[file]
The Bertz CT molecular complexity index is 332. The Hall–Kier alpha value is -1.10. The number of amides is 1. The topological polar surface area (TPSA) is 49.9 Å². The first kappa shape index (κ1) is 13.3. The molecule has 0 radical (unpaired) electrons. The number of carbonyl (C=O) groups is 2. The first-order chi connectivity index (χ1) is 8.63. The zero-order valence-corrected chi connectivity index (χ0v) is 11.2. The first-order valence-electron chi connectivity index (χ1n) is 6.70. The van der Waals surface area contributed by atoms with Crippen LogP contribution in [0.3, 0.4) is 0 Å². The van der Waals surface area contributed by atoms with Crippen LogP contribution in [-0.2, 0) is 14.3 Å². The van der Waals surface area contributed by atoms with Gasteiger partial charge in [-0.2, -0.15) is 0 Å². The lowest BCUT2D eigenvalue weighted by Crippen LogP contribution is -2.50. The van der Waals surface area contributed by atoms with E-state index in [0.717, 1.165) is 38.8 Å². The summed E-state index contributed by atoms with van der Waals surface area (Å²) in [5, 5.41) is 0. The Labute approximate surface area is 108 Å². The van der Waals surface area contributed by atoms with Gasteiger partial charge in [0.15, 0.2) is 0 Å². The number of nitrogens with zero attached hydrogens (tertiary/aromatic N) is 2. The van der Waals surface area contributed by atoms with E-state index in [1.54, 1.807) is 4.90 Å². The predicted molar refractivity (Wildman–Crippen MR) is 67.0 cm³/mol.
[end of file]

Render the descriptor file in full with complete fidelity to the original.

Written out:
The Bertz CT molecular complexity index is 332. The Hall–Kier alpha value is -1.10. The number of amides is 1. The topological polar surface area (TPSA) is 49.9 Å². The first kappa shape index (κ1) is 13.3. The molecule has 0 radical (unpaired) electrons. The number of carbonyl (C=O) groups is 2. The first-order chi connectivity index (χ1) is 8.63. The zero-order valence-corrected chi connectivity index (χ0v) is 11.2. The first-order valence-electron chi connectivity index (χ1n) is 6.70. The van der Waals surface area contributed by atoms with Crippen LogP contribution in [0.3, 0.4) is 0 Å². The van der Waals surface area contributed by atoms with Crippen LogP contribution in [-0.2, 0) is 14.3 Å². The van der Waals surface area contributed by atoms with Gasteiger partial charge in [-0.2, -0.15) is 0 Å². The lowest BCUT2D eigenvalue weighted by Crippen LogP contribution is -2.50. The van der Waals surface area contributed by atoms with E-state index in [0.717, 1.165) is 38.8 Å². The summed E-state index contributed by atoms with van der Waals surface area (Å²) in [5, 5.41) is 0. The Labute approximate surface area is 108 Å². The van der Waals surface area contributed by atoms with Gasteiger partial charge in [0.15, 0.2) is 0 Å². The number of nitrogens with zero attached hydrogens (tertiary/aromatic N) is 2. The van der Waals surface area contributed by atoms with E-state index in [1.54, 1.807) is 4.90 Å². The predicted molar refractivity (Wildman–Crippen MR) is 67.0 cm³/mol.